When I was younger I had a thing for the work of Edward Gorey. It had a strange way of entertaining me I think by making me feel courageous living in the rather dangerous and hopeless world he portrayed.
There was something grim about the seriousness of his lines, always cold, with treacherousness, even desperation but always showing the part we play in creating the dangers of our world.
For Gorey, these harsh realities were not without a certain compelling aesthetic, charm even, and I’d flip the pages of his books engrossed in the emotions those illustrations brought out in me, wondering just how he could instill such humor and bleakness in the truths about life and death (mostly death) and still make me feel good.
Gabriel Pacheco is an illustrator based out of Mexico who, like Gorey, brings a quiet rumination on isolation to the fore. Here he highlights the alienation and underlying sadness that tends to follow us around, not to mention the Gorey-esque peril of our self-made world.
I guess not ironically most of Pacheco’s work was made for children’s books – sinister imagery has been a staple in children’s literature for decades, brought to life in the work of Neil Gaiman and company, Roald Dahl, Shel Silverstein and many others, which for me seems appropriate since danger seems to nip at children’s heels every moment of every day. This alarming fact has been made all the more clear by watching my own toddler wobble his way around his world of impending danger.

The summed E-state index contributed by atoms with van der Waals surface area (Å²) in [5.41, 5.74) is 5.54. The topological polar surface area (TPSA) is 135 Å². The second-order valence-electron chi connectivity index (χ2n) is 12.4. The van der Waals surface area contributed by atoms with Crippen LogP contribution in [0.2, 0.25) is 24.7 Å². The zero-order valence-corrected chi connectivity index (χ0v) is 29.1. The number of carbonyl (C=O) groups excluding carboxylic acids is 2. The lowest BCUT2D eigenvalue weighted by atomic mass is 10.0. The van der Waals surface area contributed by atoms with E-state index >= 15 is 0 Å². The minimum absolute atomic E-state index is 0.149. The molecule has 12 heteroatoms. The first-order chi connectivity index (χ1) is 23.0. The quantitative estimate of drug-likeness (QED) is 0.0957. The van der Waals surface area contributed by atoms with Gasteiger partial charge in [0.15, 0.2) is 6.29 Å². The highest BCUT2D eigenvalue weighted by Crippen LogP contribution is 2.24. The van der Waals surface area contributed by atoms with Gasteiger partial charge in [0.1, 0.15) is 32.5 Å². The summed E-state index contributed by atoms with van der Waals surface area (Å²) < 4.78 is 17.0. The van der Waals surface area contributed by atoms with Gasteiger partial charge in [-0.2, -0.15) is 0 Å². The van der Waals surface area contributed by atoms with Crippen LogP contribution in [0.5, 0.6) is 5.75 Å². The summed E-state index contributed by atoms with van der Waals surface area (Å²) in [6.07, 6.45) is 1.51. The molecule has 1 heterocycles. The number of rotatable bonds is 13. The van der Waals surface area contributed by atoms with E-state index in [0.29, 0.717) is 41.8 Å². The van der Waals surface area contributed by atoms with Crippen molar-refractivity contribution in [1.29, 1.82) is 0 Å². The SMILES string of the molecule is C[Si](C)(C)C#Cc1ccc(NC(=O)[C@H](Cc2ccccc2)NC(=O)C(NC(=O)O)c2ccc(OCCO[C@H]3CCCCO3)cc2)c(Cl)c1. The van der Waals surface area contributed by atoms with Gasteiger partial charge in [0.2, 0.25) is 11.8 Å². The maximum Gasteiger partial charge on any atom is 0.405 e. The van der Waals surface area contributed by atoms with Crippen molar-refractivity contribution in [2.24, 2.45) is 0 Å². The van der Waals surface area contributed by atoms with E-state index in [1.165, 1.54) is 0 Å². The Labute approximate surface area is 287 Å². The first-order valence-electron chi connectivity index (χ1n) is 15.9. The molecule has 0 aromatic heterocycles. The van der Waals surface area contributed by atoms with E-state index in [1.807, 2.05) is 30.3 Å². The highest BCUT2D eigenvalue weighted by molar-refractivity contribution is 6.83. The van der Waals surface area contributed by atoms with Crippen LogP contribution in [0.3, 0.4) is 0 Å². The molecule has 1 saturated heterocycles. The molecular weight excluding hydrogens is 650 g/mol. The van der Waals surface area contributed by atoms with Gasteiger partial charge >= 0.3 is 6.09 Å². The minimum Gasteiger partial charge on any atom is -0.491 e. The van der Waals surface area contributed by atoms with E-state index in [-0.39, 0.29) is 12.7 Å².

Perhaps these guys think parents should know that moving through life with blind joy is routinely naive. It may be selfish of me but I actually think mediating the bubbly optimism so prevalent in modern child-rearing with a cautious awareness of a deadly Gorey universe is not only wise, but required.
Pacheco got his start when his sister asked him to help her out illustrating a story she was publishing. He went on to explore his new medium making illustrations for children’s books and volumes of poetry gaining notoriety based solely on his talent.
He has said Hieronymus Bosch and Marc Chagall are among his sources of inspiration but I think he harkens back to Gorey in representing the bleakness within which we all operate on a regular basis.
Take a look at the selection of surreal and beautiful illustrations below. Let me know if you think they deserve to be in children’s books or purely to be taken in by adults who have already been jaded by the alienating strangle of modern society. I mean, haha, the carefree and sublime world in which we live.